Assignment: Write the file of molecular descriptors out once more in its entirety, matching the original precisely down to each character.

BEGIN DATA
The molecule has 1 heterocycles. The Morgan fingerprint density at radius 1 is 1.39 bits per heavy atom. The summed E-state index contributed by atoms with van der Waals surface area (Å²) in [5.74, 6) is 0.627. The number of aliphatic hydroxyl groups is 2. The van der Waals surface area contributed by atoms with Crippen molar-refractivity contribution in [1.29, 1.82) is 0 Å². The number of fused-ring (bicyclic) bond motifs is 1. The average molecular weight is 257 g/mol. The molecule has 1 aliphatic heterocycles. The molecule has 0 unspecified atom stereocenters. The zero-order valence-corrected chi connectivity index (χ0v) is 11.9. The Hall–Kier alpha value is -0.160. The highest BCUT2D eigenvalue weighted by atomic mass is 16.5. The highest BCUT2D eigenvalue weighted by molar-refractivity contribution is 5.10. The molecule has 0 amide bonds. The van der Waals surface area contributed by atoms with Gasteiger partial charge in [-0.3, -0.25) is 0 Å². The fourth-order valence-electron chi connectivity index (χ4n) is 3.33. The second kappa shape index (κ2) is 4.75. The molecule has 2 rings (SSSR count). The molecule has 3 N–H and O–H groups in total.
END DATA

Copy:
The molecule has 1 heterocycles. The Morgan fingerprint density at radius 1 is 1.39 bits per heavy atom. The summed E-state index contributed by atoms with van der Waals surface area (Å²) in [5.74, 6) is 0.627. The number of aliphatic hydroxyl groups is 2. The van der Waals surface area contributed by atoms with Crippen molar-refractivity contribution in [1.29, 1.82) is 0 Å². The number of fused-ring (bicyclic) bond motifs is 1. The average molecular weight is 257 g/mol. The molecule has 1 aliphatic heterocycles. The molecule has 0 unspecified atom stereocenters. The zero-order valence-corrected chi connectivity index (χ0v) is 11.9. The Hall–Kier alpha value is -0.160. The highest BCUT2D eigenvalue weighted by atomic mass is 16.5. The highest BCUT2D eigenvalue weighted by molar-refractivity contribution is 5.10. The molecule has 0 amide bonds. The van der Waals surface area contributed by atoms with Gasteiger partial charge in [-0.3, -0.25) is 0 Å². The fourth-order valence-electron chi connectivity index (χ4n) is 3.33. The second kappa shape index (κ2) is 4.75. The molecule has 2 rings (SSSR count). The molecule has 3 N–H and O–H groups in total.